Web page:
Still, Foster is keenly aware of the pitfalls to that period’s model for criticism, and gently supports the notion that such an approach, spooked as it was by poststructuralism, is not fit for the current time. But in the end he asks us to consider just “what was lost when this concept was junked.” Foster’s remembrances should give one pause as October recedes deeper into a politicized and petrified academic irrelevance and its glossy cousin Artforum is merely tolerated by the intelligentsia as a signifier of market relevance.

How would one characterize the kind of discourse that is structured by contemporary art? In this vein, Benjamin Buchloh has recently observed that “artists have been increasingly integrated into an ever expanding structure of cultural control by mirroring….the apparatus of industrialized culture itself.” In one sense, theory of the anti-aesthetic and hypostatization of avant-garde practices have left much of the critical discourse a laughable enabler of the market.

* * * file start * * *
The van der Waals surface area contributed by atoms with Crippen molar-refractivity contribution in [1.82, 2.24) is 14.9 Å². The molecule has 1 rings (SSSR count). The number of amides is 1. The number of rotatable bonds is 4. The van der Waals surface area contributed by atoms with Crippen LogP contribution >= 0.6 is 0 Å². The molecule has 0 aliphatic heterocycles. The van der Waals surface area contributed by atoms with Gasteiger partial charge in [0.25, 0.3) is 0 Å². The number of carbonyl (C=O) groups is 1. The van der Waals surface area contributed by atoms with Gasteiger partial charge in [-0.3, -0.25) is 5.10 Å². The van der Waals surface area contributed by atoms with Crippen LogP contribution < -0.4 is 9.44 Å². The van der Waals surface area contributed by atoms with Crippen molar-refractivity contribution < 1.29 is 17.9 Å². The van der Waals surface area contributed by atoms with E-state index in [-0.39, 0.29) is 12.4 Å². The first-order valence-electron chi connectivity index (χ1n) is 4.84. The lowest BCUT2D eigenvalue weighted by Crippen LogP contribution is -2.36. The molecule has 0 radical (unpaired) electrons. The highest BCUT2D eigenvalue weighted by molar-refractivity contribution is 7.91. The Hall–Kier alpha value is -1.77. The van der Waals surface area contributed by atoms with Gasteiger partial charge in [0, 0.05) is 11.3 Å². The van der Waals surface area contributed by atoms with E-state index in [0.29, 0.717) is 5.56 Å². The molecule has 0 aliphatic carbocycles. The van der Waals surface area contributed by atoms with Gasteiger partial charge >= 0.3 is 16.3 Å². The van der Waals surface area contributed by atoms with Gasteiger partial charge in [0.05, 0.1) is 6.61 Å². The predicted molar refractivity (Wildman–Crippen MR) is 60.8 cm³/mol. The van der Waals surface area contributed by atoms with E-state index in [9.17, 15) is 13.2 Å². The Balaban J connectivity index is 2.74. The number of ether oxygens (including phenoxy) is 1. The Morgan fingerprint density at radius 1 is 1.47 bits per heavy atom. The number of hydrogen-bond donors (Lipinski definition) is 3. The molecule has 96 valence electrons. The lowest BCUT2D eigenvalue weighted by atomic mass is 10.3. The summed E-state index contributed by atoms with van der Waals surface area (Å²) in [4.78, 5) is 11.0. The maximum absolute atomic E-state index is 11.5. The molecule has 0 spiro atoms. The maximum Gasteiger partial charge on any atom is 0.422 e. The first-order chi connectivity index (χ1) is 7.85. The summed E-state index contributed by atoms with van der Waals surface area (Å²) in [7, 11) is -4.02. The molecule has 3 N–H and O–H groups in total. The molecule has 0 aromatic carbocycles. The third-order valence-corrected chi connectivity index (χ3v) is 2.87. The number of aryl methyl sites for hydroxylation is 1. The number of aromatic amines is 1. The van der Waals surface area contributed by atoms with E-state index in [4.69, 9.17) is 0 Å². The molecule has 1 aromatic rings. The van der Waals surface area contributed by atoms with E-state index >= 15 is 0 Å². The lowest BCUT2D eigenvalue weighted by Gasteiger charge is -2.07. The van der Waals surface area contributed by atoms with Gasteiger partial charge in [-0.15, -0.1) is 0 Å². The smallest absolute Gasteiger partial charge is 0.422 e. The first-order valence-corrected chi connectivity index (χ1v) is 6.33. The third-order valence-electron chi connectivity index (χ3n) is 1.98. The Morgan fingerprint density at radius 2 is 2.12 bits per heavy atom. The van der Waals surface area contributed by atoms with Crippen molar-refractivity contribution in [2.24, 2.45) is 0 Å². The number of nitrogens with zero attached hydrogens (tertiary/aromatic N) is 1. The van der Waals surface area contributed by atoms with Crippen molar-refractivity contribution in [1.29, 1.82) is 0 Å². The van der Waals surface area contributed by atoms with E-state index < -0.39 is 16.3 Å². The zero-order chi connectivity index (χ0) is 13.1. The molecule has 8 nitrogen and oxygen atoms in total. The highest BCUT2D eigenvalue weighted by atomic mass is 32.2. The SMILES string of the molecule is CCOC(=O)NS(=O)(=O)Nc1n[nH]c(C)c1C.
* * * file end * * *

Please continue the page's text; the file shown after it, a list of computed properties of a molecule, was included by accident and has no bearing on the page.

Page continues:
In “Farewell to an Identity” (Artforum, December 2012), Benjamin Buchloh articulates what is now a major facet of the general crisis in criticism: “All criteria of the judgment of artistic objects were inevitably erased” as soon as the “radical, utopian sociopolitical horizons that had previously licensed avant-garde practices as agencies of actual transformation of cognition and perception had been foreclosed.” This development problematizes criticism due to its near total “effacement of criteria for evaluation.” Buchloh reminds us that originally the steady destruction of criteria was designed to dismantle classist exclusivity, collectivize cultural activity and eliminate the supposed mythical power of visual representations. Instead, an effacement of political and aesthetic criteria left us with artwork that meshed preposterously well with consumer culture, namely Koons, Hirst and Murakami. What once was a stridently leftist undressing of aesthetic judgment and hierarchy instead led us to the orgy that is Art Basel Miami Beach.